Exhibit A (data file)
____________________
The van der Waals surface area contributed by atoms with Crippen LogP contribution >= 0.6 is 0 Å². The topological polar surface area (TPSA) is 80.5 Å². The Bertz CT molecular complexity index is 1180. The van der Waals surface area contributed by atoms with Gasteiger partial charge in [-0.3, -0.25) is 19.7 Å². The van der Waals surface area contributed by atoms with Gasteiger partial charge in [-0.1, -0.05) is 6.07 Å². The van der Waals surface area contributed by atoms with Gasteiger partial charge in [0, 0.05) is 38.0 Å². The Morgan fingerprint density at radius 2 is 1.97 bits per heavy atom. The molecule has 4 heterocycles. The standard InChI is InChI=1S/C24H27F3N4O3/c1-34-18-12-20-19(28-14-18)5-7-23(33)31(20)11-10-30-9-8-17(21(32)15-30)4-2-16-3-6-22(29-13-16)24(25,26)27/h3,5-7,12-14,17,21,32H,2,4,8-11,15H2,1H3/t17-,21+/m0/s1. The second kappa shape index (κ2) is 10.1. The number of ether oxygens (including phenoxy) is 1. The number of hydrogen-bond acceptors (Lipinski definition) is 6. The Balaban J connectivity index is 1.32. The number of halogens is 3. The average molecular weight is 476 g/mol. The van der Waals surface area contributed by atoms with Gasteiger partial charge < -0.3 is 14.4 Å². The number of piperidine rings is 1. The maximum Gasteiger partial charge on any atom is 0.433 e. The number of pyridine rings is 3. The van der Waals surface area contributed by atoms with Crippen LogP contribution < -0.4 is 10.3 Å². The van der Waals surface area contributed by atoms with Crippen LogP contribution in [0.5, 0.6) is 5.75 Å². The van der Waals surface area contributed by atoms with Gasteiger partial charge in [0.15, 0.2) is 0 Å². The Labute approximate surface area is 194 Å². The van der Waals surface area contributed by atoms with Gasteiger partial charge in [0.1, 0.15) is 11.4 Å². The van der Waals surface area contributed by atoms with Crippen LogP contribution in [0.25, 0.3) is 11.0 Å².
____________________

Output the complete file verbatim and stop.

The van der Waals surface area contributed by atoms with Crippen LogP contribution >= 0.6 is 0 Å². The topological polar surface area (TPSA) is 80.5 Å². The Bertz CT molecular complexity index is 1180. The van der Waals surface area contributed by atoms with Gasteiger partial charge in [-0.3, -0.25) is 19.7 Å². The van der Waals surface area contributed by atoms with Gasteiger partial charge in [-0.1, -0.05) is 6.07 Å². The van der Waals surface area contributed by atoms with Gasteiger partial charge in [0, 0.05) is 38.0 Å². The Morgan fingerprint density at radius 2 is 1.97 bits per heavy atom. The molecule has 4 heterocycles. The standard InChI is InChI=1S/C24H27F3N4O3/c1-34-18-12-20-19(28-14-18)5-7-23(33)31(20)11-10-30-9-8-17(21(32)15-30)4-2-16-3-6-22(29-13-16)24(25,26)27/h3,5-7,12-14,17,21,32H,2,4,8-11,15H2,1H3/t17-,21+/m0/s1. The second kappa shape index (κ2) is 10.1. The number of ether oxygens (including phenoxy) is 1. The number of hydrogen-bond acceptors (Lipinski definition) is 6. The Balaban J connectivity index is 1.32. The number of halogens is 3. The average molecular weight is 476 g/mol. The van der Waals surface area contributed by atoms with Gasteiger partial charge < -0.3 is 14.4 Å². The number of piperidine rings is 1. The maximum Gasteiger partial charge on any atom is 0.433 e. The number of pyridine rings is 3. The van der Waals surface area contributed by atoms with Crippen LogP contribution < -0.4 is 10.3 Å². The van der Waals surface area contributed by atoms with Crippen LogP contribution in [0.5, 0.6) is 5.75 Å². The van der Waals surface area contributed by atoms with Gasteiger partial charge in [0.15, 0.2) is 0 Å². The Labute approximate surface area is 194 Å². The van der Waals surface area contributed by atoms with Gasteiger partial charge in [0.1, 0.15) is 11.4 Å². The van der Waals surface area contributed by atoms with Crippen LogP contribution in [0.25, 0.3) is 11.0 Å².